4. What should I do if I find a pregnant stray or feral cat IN LABOUR?
If you come across a pregnant cat that appears to be in labor, please give her plenty of room to avoid upsetting her.
You may also assist her by providing a small dish of food and water to eat and shelter to rest. Do all of these things with little to no disruption.
Furthermore, don't hesitate to contact a local animal rescue facility for guidance on what to do when the kittens arrive. But keep in mind to avoid upsetting the mother since she may cause needless complications for the kittens.
Many cats give birth without any assistance. However, here are some indicators that the mother cat is experiencing trouble:
If she appears distressed, she will appear sluggish and produce an unpleasant discharge from her vulva. Though green, brown, or red discharge at the kittens' birth are normal.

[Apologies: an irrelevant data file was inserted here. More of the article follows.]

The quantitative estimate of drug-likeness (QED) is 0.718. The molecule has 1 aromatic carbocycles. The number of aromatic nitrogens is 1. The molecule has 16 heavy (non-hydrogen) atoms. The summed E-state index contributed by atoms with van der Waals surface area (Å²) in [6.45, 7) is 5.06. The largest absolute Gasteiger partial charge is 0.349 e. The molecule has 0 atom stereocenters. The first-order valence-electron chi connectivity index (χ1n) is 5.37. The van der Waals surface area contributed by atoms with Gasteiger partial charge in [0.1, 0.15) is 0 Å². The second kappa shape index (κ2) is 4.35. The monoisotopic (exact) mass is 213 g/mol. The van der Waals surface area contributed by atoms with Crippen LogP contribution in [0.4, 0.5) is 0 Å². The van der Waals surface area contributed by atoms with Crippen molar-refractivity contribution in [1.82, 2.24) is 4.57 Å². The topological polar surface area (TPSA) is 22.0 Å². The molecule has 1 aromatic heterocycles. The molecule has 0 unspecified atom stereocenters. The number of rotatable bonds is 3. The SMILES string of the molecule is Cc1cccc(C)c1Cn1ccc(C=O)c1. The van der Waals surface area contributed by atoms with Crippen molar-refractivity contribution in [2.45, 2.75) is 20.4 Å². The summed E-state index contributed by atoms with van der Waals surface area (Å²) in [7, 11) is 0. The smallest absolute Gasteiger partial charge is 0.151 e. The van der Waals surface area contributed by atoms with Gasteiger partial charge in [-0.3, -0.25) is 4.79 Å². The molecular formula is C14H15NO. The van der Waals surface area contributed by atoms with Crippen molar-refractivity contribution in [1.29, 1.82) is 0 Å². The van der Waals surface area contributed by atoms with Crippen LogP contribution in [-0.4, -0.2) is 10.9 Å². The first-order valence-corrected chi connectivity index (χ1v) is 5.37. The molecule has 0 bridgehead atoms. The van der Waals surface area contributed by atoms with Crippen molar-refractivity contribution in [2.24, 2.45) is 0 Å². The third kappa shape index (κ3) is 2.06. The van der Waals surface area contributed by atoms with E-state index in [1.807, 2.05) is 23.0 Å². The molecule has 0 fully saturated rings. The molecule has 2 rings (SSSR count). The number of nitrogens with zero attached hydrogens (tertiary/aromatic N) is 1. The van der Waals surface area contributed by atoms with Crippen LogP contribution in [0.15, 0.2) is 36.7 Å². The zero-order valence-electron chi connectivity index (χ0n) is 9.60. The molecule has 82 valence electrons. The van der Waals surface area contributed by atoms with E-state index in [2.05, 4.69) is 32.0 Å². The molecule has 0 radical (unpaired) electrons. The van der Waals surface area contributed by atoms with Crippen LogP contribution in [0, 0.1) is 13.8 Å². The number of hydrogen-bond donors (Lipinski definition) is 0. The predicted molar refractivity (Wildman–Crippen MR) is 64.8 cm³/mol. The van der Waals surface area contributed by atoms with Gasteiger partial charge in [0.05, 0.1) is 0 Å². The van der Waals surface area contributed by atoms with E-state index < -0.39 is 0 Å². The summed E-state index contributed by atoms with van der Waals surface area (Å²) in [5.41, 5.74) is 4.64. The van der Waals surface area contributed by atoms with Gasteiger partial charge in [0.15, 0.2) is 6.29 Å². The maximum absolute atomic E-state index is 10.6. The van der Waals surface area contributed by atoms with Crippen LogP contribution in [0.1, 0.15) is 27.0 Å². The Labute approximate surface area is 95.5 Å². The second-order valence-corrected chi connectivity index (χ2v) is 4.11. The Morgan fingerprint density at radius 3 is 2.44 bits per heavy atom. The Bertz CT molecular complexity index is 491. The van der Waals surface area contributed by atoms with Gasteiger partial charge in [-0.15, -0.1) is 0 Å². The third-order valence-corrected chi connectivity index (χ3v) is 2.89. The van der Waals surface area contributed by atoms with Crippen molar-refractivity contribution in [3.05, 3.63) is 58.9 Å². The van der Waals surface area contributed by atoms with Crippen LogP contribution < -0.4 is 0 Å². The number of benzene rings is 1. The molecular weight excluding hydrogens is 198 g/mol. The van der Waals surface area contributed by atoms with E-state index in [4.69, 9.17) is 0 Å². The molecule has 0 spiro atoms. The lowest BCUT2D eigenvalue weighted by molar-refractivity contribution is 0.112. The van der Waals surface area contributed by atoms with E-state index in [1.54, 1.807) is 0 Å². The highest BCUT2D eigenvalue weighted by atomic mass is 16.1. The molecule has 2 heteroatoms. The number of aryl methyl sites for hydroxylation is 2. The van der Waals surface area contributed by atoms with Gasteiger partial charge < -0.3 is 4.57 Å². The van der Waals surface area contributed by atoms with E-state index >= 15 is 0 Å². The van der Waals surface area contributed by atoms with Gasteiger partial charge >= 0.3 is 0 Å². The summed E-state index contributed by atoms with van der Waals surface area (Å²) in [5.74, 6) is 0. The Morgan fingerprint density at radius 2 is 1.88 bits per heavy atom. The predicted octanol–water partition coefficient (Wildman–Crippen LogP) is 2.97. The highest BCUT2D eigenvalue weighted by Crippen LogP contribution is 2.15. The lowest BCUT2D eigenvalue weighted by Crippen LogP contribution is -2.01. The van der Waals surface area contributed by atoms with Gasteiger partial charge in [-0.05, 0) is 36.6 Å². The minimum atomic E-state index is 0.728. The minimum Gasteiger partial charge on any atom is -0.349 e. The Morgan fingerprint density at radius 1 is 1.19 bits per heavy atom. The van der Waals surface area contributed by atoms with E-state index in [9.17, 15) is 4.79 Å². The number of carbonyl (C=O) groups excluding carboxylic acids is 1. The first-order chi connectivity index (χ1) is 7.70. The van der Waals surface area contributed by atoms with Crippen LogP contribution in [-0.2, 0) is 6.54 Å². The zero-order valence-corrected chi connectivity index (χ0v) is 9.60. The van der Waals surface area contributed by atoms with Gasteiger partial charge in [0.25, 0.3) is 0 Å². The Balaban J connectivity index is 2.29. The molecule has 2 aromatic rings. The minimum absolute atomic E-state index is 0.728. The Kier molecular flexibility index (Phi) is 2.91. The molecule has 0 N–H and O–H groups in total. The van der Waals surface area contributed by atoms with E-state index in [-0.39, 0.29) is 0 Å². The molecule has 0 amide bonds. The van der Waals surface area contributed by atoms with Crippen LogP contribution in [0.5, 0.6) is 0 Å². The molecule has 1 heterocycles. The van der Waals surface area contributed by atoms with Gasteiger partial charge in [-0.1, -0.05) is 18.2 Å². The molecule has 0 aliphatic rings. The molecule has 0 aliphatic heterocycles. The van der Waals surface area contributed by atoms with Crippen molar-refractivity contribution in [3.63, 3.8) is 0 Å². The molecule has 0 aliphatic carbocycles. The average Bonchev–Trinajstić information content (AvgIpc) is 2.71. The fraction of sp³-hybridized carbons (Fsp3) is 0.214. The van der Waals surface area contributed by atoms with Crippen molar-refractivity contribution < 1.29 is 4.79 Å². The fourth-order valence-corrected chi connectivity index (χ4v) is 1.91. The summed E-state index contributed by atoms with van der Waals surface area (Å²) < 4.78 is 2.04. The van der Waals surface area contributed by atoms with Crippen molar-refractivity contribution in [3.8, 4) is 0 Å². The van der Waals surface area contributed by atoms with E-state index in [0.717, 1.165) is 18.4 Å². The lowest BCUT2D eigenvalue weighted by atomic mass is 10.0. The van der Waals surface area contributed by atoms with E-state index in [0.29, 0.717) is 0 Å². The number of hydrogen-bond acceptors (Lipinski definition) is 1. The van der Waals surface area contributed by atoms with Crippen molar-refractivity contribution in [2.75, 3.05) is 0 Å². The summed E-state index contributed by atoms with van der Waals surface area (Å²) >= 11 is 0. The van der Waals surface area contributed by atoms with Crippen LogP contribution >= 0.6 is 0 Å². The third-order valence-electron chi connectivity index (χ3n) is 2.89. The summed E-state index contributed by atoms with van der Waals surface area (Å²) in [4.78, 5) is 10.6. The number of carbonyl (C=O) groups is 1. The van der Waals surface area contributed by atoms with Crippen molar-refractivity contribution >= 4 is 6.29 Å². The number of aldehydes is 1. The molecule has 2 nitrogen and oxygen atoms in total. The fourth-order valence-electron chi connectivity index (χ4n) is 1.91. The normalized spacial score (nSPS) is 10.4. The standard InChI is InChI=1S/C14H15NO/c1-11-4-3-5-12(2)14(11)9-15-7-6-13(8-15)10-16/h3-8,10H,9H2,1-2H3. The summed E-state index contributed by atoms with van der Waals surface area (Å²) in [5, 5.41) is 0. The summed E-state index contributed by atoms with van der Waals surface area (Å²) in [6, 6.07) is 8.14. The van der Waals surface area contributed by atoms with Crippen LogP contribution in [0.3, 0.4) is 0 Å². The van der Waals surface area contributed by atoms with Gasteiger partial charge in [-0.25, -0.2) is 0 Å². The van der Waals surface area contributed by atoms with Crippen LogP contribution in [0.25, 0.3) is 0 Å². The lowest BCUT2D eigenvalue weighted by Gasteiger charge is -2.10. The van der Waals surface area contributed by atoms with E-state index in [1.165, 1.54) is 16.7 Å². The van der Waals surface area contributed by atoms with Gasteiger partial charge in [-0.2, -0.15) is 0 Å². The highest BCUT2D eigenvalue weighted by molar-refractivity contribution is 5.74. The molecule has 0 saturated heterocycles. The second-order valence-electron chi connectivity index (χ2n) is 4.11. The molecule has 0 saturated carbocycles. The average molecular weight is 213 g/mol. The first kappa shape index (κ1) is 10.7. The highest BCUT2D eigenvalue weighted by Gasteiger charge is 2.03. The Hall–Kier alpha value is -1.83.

Furthermore, if she does not produce a kitten between 30 and 60, even with excessive straining, it is also possible that a kitten or kittens are stuck in their birth canal.
5. What should I do if I find a mother stray or feral cat with KITTENS?
Consequently, if you find a mother stray or feral cat with kittens, leaving them alone is a better choice, especially if they are already in a secure location.
It is critical not to transfer kittens, or their mother, as moving them may endanger them. Unless they are in danger, such as appearing to be sick or injured, then you must call a local animal shelter for assistance.
Bear in mind that the mother and newborn kittens must remain together even when the local animal shelter is moving them.
Final Thoughts on Stray Cats vs. Feral Cats
Most of us tend to feel empathetic whenever we see a stray animal roaming around the streets looking for food and shelter. Although we wanted to help them, we don't know where to start yet.
Thus, identifying the differences between a stray and a feral cat is crucial in helping them. Knowing these disparities, we will learn when and how to approach them, especially when giving their wants and needs.